Prime Minister Jacinda Ardern is "looking at" visiting Auckland after 10 weeks of lockdown and has confirmed the city's border is not expected to be "long-term".
National leader Judith Collins asked Ardern in Parliament on Wednesday when she will travel to the city to "see for herself the impact that 71 days of continuous lockdown is having on Aucklanders".
Ardern confirmed it was something she's considering, but has reservations about leaving Wellington at a time when the Government is making significant decisions regarding the COVID-19 pandemic.
"I take that as support from the Opposition for me to not be present here for a time because that has been one of my concerns. If I were to do that I then run the risk of not being present in this House and available as I'm called upon to be available for the ongoing scrutiny of the press as well," Ardern said.
"It is something we've given consideration to. One thing I would say is that equally, I would need to make sure that I'm following all the rules in Auckland. Most of the meetings I'd likely engage in I'm doing remotely here as well with business organisations and our public health providers.
"But it is something that I'm looking at."
Under Auckland's current alert level 3, step 1 settings, two household bubbles of up to 10 people are allowed to meet outdoors, and some outdoor recreational activities are permitted.
Collins has been challenging Ardern to visit Auckland for weeks. She told the NZ Herald earlier this month the Prime Minister needed to "get a sense of how other people are feeling".
MPs are allowed to travel the country, including to and from areas of lockdown such as Auckland and Waikato, but under Speaker Trevor Mallard's rules, they must isolate themselves for five days on return to Wellington before re-entering Parliament.
Collins herself recently returned to Wellington from Auckland and self-isolated before returning to Parliament. On Twitter, Collins suggested Ardern do the same.
"After days of questioning, & 10 weeks of lockdown, I'm pleased to say that Jacinda Ardern is now 'considering' visiting Auckland. She is concerned how to do that & return in time for Parliament," Collins wrote.
"Quite easy, Parliament will be in recess next week, return to Wellington & self isolate for 5 days & have 2 negative tests. Not much to ask while 40 percent of Kiwis endure a likely 4 more weeks of lockdown."
The Government on Friday announced its new COVID Protection Framework, or 'traffic light' system, to replace the alert levels. It comes into force once 90 percent of the eligible population is vaccinated.
Since Auckland has been in lockdown for months and is close to reaching the target, it could enter the traffic light framework sooner.
Once the traffic light framework comes into force, vaccination certificates will play a major role in determining what freedoms people have. For example, when Auckland enters the Red light, hospitality venues will be able to open with up to 100 people who are fully vaccinated, but for businesses that choose not to use vaccine certificates, only contactless hospitality will be allowed.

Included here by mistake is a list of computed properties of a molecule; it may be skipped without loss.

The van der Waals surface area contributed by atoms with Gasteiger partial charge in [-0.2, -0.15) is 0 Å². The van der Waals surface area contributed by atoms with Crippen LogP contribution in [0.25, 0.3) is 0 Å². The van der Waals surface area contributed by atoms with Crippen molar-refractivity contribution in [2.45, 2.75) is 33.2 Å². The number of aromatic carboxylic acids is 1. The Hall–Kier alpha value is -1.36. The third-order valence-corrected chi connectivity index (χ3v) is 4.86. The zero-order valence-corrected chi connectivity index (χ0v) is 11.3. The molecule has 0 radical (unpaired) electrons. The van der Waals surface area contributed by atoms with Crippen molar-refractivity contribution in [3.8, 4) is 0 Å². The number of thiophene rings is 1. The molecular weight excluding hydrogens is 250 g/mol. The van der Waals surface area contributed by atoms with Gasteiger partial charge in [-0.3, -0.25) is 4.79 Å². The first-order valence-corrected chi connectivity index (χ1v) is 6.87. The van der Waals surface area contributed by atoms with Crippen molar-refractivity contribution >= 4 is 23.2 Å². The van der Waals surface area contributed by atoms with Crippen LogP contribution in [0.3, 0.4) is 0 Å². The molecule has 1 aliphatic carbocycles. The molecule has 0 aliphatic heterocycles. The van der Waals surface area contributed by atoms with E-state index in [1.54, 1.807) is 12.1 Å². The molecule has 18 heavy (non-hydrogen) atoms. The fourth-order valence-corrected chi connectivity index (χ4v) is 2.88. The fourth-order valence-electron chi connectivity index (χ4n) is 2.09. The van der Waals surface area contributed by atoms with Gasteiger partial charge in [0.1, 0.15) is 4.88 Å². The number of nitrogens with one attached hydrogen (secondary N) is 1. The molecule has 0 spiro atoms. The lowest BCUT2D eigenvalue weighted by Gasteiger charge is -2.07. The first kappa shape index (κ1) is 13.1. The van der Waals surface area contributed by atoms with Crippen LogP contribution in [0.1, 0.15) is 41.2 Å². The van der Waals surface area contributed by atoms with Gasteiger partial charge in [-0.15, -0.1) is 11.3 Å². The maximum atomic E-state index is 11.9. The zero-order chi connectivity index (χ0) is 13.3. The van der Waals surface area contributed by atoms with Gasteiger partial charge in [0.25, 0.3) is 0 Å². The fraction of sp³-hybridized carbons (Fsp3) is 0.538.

The plan did not include details about when the hard border around Auckland will ease. But Adern said it's not something the Government intends to use long-term.
"The traffic light system itself doesn't incorporate the use of hard borders. We see the hard border we have at the moment as being a reflection of the transition that we are in presently," she said in Parliament.
"It is helping to prevent the wider spread areas that are currently COVID-free, which is why we're maintaining it. But it is not in our view something that in the longer term when we're all in the traffic light system is something that is likely to be part of our long-term future."
Ardern couldn't say when the traffic light system would come to an end.
"I'm not sure that it would necessarily be wise based on what we see with other countries to put an end date on the use of public health measures.
"I notice that even, for instance, the UK who have tended to be one of the more liberal managers of COVID-19 have still maintained the position that given winter they may yet move to what they've called their Plan B which does bring some public health measures including the possible use of vaccine certificates back.
"So I do think we would be wise to continue to wait and see what happens over the ongoing trajectory of the pandemic, particularly once countries who are vaccinated with high rates move into a winter period."
Collins has called on the Government to ditch vaccine certificates after 90 percent of the eligible population has been vaccinated against COVID-19.
Vaccination certificates will fall under current COVID-19 legislation, which needs to be renewed by Parliament periodically, so there is essentially a sunset clause for them.